Uphold dignity

The low status of women in India has been well highlighted by the comment made by a supreme court bench, which criticised the authorities  “for their totally insensitive and callous approach towards dignity of labour as far as women are concerned.” The remark was occasioned by a case involving compensation under the Motor Vehicles Act. A high court had awarded meagre compensation to a man whose wife had died in a car accident because she was a housewife and therefore her life was of lower worth. It was found that the Census of India 2001 had clubbed housewives along with beggars, prostitutes and prisoners. Even women in these categories make an earning but a housewife’s life and work are considered unproductive.  But it involves more working hours than any other job and carries greater responsibility which goes without recognition.

As a nation we glorify women. But in practical terms women always get a raw deal. Though we claim that women’s position in society has improved with various schemes that have been launched, the fact that India ranks 114th in the gender development index among 155 countries should be an eye-opener. Deification of women is often a ruse to deny them their right for equal status in society. While girl students and working women face discrimination, housewives become non-entities. Those who combine the roles of working women and housewives fare much worse because they have to bear much greater physical and mental stress. The supreme court has in the past also tried to find the value of a housewife’s contribution and in 2001, fixed it at Rs 3,000 a month. Some women’s groups have also sought social and economic security schemes commensurate with housewives’ contribution. While governments can consider them, the first requirement is to accept the economic role of women in homes and change the attitude of denial.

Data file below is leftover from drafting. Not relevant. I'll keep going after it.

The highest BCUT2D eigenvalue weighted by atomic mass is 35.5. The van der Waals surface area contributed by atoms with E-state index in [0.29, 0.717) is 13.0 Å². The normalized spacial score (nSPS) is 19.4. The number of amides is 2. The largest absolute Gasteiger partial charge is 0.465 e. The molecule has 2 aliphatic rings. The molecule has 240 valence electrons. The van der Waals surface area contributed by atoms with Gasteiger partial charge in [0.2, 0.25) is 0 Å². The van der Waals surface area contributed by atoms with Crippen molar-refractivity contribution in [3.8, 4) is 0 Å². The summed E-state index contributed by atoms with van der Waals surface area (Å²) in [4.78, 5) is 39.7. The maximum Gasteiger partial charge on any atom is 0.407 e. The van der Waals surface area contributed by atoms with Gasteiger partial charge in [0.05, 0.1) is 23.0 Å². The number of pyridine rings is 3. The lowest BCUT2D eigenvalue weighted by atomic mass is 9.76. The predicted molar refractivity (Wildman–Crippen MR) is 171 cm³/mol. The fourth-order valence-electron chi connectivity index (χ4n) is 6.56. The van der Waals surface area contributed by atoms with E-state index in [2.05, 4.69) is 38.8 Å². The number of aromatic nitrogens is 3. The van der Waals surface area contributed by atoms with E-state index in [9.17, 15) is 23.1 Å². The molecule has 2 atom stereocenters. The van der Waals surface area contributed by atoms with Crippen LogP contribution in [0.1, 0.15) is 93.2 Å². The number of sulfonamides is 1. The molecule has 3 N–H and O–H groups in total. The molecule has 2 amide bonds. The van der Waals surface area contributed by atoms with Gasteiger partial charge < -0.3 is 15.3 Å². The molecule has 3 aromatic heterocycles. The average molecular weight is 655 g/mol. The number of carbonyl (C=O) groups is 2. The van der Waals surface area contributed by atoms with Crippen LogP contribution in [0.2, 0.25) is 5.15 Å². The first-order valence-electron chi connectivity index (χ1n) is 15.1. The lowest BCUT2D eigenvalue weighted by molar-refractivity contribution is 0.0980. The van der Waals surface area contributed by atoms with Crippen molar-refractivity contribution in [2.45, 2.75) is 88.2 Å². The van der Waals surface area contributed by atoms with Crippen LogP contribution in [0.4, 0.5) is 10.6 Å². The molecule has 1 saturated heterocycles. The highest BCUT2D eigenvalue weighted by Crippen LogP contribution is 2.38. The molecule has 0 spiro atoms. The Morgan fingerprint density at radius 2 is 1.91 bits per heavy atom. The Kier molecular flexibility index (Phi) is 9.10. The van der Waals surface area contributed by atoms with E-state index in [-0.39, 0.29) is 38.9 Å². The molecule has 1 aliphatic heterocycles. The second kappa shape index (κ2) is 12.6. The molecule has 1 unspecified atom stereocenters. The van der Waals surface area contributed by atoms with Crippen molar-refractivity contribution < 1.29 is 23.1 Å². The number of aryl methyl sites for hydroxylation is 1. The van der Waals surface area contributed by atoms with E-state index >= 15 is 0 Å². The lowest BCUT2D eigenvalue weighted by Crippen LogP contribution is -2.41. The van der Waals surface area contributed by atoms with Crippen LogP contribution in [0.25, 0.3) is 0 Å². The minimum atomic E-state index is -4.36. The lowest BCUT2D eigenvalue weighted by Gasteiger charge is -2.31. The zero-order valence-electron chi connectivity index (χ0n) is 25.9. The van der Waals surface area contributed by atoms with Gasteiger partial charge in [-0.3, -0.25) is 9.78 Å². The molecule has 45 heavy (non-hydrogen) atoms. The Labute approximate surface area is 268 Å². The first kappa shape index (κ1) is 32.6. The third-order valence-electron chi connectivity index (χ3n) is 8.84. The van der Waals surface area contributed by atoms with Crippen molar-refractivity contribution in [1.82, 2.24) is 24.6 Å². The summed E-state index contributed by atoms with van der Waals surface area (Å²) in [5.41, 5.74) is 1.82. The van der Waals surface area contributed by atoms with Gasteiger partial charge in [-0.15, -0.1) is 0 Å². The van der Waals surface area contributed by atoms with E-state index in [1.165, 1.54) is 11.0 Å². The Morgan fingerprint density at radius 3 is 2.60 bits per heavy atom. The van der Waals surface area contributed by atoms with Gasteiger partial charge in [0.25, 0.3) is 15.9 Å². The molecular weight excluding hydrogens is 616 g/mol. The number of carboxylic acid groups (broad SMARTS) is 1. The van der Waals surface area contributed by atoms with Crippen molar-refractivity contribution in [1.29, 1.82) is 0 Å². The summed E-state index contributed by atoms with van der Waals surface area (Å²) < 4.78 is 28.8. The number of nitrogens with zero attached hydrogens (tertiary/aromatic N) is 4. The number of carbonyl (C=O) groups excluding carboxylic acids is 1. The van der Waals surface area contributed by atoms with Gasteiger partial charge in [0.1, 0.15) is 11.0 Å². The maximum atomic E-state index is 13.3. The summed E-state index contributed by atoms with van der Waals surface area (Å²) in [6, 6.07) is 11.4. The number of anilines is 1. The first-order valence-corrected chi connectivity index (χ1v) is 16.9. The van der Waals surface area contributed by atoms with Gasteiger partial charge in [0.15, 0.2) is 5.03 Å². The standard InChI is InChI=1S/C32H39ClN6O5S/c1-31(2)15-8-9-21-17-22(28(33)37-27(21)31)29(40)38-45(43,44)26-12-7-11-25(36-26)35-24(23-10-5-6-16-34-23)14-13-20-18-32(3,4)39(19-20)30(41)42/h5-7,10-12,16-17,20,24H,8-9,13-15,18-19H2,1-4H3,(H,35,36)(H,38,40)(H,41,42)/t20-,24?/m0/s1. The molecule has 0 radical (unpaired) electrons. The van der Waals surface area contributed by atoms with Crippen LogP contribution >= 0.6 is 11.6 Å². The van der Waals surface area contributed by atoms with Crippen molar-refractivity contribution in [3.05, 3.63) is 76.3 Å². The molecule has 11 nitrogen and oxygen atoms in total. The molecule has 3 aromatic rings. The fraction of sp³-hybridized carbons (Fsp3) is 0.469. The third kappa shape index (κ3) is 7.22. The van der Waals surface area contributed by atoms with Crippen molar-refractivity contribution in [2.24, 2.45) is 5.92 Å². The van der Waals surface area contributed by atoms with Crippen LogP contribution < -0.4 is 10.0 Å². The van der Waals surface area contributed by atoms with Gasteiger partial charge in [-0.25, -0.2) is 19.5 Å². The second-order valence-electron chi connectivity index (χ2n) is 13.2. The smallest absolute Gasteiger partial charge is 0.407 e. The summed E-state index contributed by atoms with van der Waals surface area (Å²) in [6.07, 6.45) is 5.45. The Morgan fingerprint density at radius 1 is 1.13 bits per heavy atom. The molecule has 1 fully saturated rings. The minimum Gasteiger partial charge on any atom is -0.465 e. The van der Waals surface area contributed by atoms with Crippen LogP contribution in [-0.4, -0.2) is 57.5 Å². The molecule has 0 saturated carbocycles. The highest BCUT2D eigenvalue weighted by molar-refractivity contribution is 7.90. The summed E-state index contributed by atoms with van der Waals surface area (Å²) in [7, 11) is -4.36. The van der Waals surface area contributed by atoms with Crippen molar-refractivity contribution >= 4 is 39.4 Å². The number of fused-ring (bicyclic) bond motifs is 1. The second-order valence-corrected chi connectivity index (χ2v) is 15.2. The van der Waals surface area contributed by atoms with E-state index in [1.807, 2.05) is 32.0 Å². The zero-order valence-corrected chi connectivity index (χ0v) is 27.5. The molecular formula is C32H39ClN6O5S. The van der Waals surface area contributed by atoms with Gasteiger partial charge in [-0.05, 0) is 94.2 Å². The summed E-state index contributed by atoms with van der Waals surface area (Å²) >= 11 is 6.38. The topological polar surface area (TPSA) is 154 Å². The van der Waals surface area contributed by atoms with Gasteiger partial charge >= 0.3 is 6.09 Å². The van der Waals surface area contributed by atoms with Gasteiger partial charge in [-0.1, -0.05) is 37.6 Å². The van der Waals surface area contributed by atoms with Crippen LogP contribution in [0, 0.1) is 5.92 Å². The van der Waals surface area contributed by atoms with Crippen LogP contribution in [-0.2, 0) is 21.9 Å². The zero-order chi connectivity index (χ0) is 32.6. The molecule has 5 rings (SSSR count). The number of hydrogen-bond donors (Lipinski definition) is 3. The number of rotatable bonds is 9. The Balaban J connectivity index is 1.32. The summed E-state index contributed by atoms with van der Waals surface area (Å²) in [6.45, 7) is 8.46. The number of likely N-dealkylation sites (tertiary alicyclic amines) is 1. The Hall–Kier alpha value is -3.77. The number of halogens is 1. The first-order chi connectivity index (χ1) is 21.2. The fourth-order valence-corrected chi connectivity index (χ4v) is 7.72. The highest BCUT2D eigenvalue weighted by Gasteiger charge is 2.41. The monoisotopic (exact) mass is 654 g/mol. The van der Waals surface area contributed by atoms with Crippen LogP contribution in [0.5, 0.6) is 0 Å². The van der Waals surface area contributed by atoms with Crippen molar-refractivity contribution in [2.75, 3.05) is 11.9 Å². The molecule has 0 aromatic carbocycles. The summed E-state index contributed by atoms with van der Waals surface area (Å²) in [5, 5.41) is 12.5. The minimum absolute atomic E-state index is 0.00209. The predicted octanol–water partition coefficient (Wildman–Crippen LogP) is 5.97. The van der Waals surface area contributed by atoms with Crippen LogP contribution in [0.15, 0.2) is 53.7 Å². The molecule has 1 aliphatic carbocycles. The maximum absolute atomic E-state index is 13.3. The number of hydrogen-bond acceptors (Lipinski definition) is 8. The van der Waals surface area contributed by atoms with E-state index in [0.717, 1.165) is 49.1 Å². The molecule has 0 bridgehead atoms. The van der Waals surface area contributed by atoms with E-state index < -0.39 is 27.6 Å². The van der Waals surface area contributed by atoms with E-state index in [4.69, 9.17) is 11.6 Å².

The court has sought changes in the description and status of women in the current census operations and amendments to the Motor Vehicles Act which puts the value of a housewife’s life as one-third of that of a man. While administrative and legal measures can be taken, it is more important to change the traditional social attitudes.

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